Depending on the justices’ actions, the election interference case could go to trial in Federal District Court in Washington as early as April or it could be delayed until after the election. If that occurs and Mr. Trump wins, he could ask his Justice Department to throw the charges out. Even if the charges were left in place, the proceedings against him could be frozen for as long as he is in office, under a longstanding Justice Department policy against prosecution a sitting president.
Judge Henderson has generally shown herself to be more willing than some of her colleagues on the appeals court to rule in ways favorable to Mr. Trump.
In November 2019, she was among the dissenters in an 8-to-3 decision by the full appeals court that Mr. Trump’s accounting firm must turn over eight years of his financial records to Congress.
She was also part of a panel that ruled in February 2020 that Mr. Trump’s former White House counsel, Donald F. McGahn II, was immune from being subpoenaed to testify before the House. Several months later, the full court reversed that decision.
And in June 2020, Judge Henderson was part of a panel that ordered a district court judge to immediately dismiss a case against Mr. Trump’s former national security adviser, Michael T. Flynn. That would have blocked the district court judge’s plan to scrutinize the circumstances by which the Trump-era Justice Department sought dismissal of the case even though Mr. Flynn had pleaded guilty. The full appeals court reversed that decision over her objections, too.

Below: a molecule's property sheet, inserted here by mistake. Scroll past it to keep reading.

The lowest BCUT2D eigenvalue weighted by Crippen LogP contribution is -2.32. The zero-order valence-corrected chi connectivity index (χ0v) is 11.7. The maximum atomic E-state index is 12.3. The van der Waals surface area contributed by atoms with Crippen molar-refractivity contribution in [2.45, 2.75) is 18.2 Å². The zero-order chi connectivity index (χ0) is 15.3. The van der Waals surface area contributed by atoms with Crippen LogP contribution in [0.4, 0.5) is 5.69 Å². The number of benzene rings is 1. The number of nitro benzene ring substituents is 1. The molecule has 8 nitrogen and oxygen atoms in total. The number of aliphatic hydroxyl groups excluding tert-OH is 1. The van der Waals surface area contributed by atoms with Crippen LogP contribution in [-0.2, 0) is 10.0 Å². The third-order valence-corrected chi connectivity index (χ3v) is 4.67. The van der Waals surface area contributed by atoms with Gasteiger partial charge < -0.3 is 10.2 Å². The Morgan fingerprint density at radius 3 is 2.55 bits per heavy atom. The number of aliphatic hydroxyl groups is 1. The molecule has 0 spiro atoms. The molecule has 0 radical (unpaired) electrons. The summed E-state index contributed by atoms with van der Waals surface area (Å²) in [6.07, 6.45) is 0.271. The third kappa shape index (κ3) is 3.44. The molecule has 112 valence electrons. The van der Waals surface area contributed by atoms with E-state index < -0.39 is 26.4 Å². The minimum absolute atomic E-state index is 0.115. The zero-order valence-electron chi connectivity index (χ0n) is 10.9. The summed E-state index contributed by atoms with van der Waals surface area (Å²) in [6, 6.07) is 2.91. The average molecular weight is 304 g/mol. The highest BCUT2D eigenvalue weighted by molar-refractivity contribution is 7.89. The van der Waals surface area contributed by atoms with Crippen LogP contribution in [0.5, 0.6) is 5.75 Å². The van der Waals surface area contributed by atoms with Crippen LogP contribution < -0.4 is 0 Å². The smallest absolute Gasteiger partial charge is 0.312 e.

In August 2022, Judge Henderson did join a ruling that delivered a setback to Mr. Trump. The decision allowed the House to gain access to Mr. Trump’s tax records. But in a separate opinion, she expressed unease about “Congress’s potential and incentive to threaten a sitting president with a post-presidency” request for tax returns “to influence the president while in office.”